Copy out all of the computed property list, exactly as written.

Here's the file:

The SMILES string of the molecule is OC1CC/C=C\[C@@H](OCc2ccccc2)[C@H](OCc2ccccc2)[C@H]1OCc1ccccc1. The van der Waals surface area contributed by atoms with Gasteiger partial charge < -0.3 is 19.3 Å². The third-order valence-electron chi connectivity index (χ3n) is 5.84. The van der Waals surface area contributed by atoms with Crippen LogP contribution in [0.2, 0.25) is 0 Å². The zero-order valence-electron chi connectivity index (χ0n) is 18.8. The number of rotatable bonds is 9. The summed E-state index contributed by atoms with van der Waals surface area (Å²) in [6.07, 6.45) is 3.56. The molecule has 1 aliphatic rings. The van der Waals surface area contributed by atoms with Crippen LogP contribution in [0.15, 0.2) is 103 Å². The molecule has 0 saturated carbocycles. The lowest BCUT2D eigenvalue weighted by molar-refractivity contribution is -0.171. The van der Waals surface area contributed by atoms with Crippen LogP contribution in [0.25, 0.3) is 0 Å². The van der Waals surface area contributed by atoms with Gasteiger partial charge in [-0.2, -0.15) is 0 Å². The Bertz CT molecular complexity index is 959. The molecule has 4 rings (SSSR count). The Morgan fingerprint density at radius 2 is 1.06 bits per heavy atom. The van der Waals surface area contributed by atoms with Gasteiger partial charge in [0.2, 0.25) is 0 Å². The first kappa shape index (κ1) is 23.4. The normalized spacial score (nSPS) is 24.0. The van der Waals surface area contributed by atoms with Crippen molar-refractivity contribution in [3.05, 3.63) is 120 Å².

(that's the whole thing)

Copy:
The SMILES string of the molecule is OC1CC/C=C\[C@@H](OCc2ccccc2)[C@H](OCc2ccccc2)[C@H]1OCc1ccccc1. The van der Waals surface area contributed by atoms with Gasteiger partial charge < -0.3 is 19.3 Å². The third-order valence-electron chi connectivity index (χ3n) is 5.84. The van der Waals surface area contributed by atoms with Crippen LogP contribution in [0.2, 0.25) is 0 Å². The zero-order valence-electron chi connectivity index (χ0n) is 18.8. The number of rotatable bonds is 9. The summed E-state index contributed by atoms with van der Waals surface area (Å²) in [6.07, 6.45) is 3.56. The molecule has 1 aliphatic rings. The van der Waals surface area contributed by atoms with Crippen LogP contribution in [0.15, 0.2) is 103 Å². The molecule has 0 saturated carbocycles. The lowest BCUT2D eigenvalue weighted by molar-refractivity contribution is -0.171. The van der Waals surface area contributed by atoms with Crippen LogP contribution in [0.25, 0.3) is 0 Å². The van der Waals surface area contributed by atoms with Gasteiger partial charge in [-0.2, -0.15) is 0 Å². The Bertz CT molecular complexity index is 959. The molecule has 4 rings (SSSR count). The Morgan fingerprint density at radius 2 is 1.06 bits per heavy atom. The van der Waals surface area contributed by atoms with Gasteiger partial charge in [0.2, 0.25) is 0 Å². The first kappa shape index (κ1) is 23.4. The normalized spacial score (nSPS) is 24.0. The van der Waals surface area contributed by atoms with Crippen molar-refractivity contribution in [3.05, 3.63) is 120 Å².